If you have found yourself on this page the answer is probably yes. Not only do we treat patients who are actively/acutely experiencing mental health concerns, we also work from a preventative approach. If you have been experiencing any unusual symptoms/behaviours it could indicate the beginning stages of a future problem and we will work with you to manage this.
There is no sign or symptom that is too small; mental health issues start insidiously, slowly and often mildly. Early detection makes an enormous difference in both the difficulty and length of recovery. We treat anyone who lands anywhere on the mental health spectrum. Everyone deserves to feel 100%.
A diagnosis doesn’t affect our treatment plan. The symptoms or disruptions that a patient experiences as well others’ observations are what guide treatment. Sometimes there is no diagnosis to explain the way you are feeling and sometimes a diagnosis is very helpful but at The Spark Institute, it doesn’t matter.
Possibly; each plan is individually tailored depending on a child’s need. Our approach is to address all aspects of the condition as this will provide a more complete healing. Our goal is to provide the least amount of treatment with the maximum effect; in other words, both under treating and over treating are equally problematic.
This is totally okay and yes we will. We are entirely cooperative and supportive of effective therapies that are in place. In some situations we take on the primary treatment role and in others we are an adjunctive treatment role. In certain instances our role is mitigating the negative effects of psychotropic medications.
This is possible if there is stability, if there has been sufficient time spent in stability and if a patient’s life if conducive to continued stability.
Because each treatment is individualized, this varies from person to person. After initial consultation/early in the treatment this will likely become more clear and can be discussed. The Spark Institute will work with you from the very beginning all the way until you reach the point that you want to get to, meaning we often develop long-term relationships with our patients.
Most extended healthcare plans or third party benefits do cover our services. Check with your service provider for full details and coverage.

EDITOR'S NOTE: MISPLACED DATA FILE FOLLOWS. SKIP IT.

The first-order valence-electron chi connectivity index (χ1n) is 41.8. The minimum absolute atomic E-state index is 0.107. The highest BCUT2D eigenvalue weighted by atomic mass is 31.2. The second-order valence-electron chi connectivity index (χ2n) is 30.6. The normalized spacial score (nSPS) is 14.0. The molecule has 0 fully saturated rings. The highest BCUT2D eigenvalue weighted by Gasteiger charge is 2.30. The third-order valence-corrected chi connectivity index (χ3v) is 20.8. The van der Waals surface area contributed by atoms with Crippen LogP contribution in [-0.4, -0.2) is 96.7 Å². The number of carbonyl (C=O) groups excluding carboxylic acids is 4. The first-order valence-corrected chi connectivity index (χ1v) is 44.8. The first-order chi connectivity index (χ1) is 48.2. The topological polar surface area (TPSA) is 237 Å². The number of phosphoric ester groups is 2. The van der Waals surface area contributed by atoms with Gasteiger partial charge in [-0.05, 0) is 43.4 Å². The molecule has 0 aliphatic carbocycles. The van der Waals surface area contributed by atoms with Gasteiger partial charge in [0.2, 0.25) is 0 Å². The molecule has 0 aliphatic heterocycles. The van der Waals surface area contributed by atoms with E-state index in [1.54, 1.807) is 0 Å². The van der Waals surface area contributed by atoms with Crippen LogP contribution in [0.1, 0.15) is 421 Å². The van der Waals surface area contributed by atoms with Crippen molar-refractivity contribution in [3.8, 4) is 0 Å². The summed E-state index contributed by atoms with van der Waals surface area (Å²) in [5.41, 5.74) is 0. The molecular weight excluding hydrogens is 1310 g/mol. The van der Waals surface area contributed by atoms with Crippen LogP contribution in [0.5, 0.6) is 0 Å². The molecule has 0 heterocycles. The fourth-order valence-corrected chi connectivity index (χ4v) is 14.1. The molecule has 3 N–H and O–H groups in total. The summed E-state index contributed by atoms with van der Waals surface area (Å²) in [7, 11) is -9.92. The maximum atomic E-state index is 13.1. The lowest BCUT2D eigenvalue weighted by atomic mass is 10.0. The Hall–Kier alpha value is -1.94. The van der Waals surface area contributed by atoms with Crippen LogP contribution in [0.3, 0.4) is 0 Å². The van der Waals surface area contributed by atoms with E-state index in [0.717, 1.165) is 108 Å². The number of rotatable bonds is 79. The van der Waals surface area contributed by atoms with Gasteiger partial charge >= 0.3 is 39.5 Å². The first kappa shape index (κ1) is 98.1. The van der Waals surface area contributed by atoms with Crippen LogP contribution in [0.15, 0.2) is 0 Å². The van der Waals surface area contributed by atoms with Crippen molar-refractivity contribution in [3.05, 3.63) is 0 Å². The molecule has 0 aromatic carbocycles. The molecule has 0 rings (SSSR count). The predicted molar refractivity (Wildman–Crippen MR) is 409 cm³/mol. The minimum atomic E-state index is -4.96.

If you are burdened by obsessive or repetitive thoughts about food, your body or your weight, you quite likely fall somewhere on the spectrum of disordered eating and would be a good candidate to seek treatment. Eating disorders vary in severity and intensity and usually include symptoms of bingeing, purging, restricting and/or over exercising.
Symptoms vary from person to person but in general they including bingeing, purging, restricting or over exercising. Symptoms are one aspect of an eating disorder and disordered thoughts are another. Long before the emergence of symptoms (at the onset of the ED) and long after the disappearance of symptoms (in recovery) there will be disordered thoughts, which need to be addressed. Sometimes we see patients who are highly symptomatic and sometimes we see patients who are not.
Classically eating disorders are diagnosed as Bulimia Nervosa, Anorexia Nervosa or Binge Eating Disorder. Bulimia Nervosa includes restriction that will lead to bingeing followed by purging through vomiting, laxatives or exercise. Patients with bulimia are often a normal body weight and look “fine.” Anorexia Nervosa is restrictive disordered eating that leads to unhealthy weight loss and an intense fear of weight gain. Binge Eating Disorder is characterized by episodes of bingeing usually without purging.
In reality most eating disorders include periods of restriction, bingeing and purging and have a tendency to change over time.
Still have questions? We have answers.